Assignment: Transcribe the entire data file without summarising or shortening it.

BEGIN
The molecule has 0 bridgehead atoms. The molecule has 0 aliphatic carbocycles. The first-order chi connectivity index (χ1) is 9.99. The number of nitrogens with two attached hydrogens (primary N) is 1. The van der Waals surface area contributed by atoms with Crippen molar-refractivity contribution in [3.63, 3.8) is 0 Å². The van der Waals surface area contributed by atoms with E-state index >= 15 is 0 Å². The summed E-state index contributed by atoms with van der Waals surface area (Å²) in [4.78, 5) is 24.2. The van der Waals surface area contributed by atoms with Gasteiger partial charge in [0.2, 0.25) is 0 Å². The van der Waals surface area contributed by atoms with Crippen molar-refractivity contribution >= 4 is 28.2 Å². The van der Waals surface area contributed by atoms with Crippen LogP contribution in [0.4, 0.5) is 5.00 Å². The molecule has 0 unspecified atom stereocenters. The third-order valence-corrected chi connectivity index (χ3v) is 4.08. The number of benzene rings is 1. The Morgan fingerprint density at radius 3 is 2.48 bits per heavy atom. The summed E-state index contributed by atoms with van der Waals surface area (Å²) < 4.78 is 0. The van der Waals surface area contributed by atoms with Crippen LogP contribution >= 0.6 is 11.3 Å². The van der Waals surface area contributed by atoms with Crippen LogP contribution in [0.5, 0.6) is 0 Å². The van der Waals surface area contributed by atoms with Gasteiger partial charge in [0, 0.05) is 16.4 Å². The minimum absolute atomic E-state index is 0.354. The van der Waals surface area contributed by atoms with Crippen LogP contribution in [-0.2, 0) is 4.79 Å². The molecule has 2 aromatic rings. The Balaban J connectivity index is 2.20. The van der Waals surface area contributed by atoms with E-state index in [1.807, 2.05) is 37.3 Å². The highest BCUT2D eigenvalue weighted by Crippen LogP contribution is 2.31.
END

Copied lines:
The molecule has 0 bridgehead atoms. The molecule has 0 aliphatic carbocycles. The first-order chi connectivity index (χ1) is 9.99. The number of nitrogens with two attached hydrogens (primary N) is 1. The van der Waals surface area contributed by atoms with Crippen molar-refractivity contribution in [3.63, 3.8) is 0 Å². The van der Waals surface area contributed by atoms with E-state index >= 15 is 0 Å². The summed E-state index contributed by atoms with van der Waals surface area (Å²) in [4.78, 5) is 24.2. The van der Waals surface area contributed by atoms with Gasteiger partial charge in [0.2, 0.25) is 0 Å². The van der Waals surface area contributed by atoms with Crippen molar-refractivity contribution >= 4 is 28.2 Å². The van der Waals surface area contributed by atoms with Crippen LogP contribution in [0.4, 0.5) is 5.00 Å². The molecule has 0 unspecified atom stereocenters. The third-order valence-corrected chi connectivity index (χ3v) is 4.08. The number of benzene rings is 1. The Morgan fingerprint density at radius 3 is 2.48 bits per heavy atom. The summed E-state index contributed by atoms with van der Waals surface area (Å²) < 4.78 is 0. The van der Waals surface area contributed by atoms with Crippen LogP contribution >= 0.6 is 11.3 Å². The van der Waals surface area contributed by atoms with Crippen LogP contribution in [0.5, 0.6) is 0 Å². The van der Waals surface area contributed by atoms with Gasteiger partial charge in [0, 0.05) is 16.4 Å². The minimum absolute atomic E-state index is 0.354. The van der Waals surface area contributed by atoms with Crippen LogP contribution in [-0.2, 0) is 4.79 Å². The molecule has 2 aromatic rings. The Balaban J connectivity index is 2.20. The van der Waals surface area contributed by atoms with E-state index in [1.807, 2.05) is 37.3 Å². The highest BCUT2D eigenvalue weighted by Crippen LogP contribution is 2.31.